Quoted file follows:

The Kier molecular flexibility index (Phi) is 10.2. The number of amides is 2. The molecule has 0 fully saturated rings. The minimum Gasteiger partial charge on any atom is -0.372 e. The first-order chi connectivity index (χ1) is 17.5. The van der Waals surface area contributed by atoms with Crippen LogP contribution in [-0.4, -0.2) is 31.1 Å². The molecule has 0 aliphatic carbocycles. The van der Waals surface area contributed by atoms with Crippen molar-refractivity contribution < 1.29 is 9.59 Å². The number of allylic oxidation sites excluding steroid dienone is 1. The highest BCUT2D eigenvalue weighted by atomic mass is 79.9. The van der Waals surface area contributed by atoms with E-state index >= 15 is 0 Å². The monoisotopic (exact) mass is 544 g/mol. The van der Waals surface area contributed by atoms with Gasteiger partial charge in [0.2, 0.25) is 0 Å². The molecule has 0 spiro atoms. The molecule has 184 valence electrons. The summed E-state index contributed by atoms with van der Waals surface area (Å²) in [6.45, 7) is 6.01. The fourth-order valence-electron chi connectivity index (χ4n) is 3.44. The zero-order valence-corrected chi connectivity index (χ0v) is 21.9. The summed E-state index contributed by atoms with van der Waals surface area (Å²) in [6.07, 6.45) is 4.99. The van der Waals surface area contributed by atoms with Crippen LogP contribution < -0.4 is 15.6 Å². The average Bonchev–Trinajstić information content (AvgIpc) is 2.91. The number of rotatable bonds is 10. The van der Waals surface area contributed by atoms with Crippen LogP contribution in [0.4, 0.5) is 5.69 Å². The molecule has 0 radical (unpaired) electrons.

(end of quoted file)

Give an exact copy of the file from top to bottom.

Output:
The Kier molecular flexibility index (Phi) is 10.2. The number of amides is 2. The molecule has 0 fully saturated rings. The minimum Gasteiger partial charge on any atom is -0.372 e. The first-order chi connectivity index (χ1) is 17.5. The van der Waals surface area contributed by atoms with Crippen LogP contribution in [-0.4, -0.2) is 31.1 Å². The molecule has 0 aliphatic carbocycles. The van der Waals surface area contributed by atoms with Crippen molar-refractivity contribution < 1.29 is 9.59 Å². The number of allylic oxidation sites excluding steroid dienone is 1. The highest BCUT2D eigenvalue weighted by atomic mass is 79.9. The van der Waals surface area contributed by atoms with E-state index >= 15 is 0 Å². The monoisotopic (exact) mass is 544 g/mol. The van der Waals surface area contributed by atoms with Gasteiger partial charge in [0.2, 0.25) is 0 Å². The molecule has 0 spiro atoms. The molecule has 184 valence electrons. The summed E-state index contributed by atoms with van der Waals surface area (Å²) in [6.45, 7) is 6.01. The fourth-order valence-electron chi connectivity index (χ4n) is 3.44. The zero-order valence-corrected chi connectivity index (χ0v) is 21.9. The summed E-state index contributed by atoms with van der Waals surface area (Å²) in [6.07, 6.45) is 4.99. The van der Waals surface area contributed by atoms with Crippen LogP contribution < -0.4 is 15.6 Å². The average Bonchev–Trinajstić information content (AvgIpc) is 2.91. The number of rotatable bonds is 10. The van der Waals surface area contributed by atoms with Crippen LogP contribution in [0.4, 0.5) is 5.69 Å². The molecule has 0 radical (unpaired) electrons.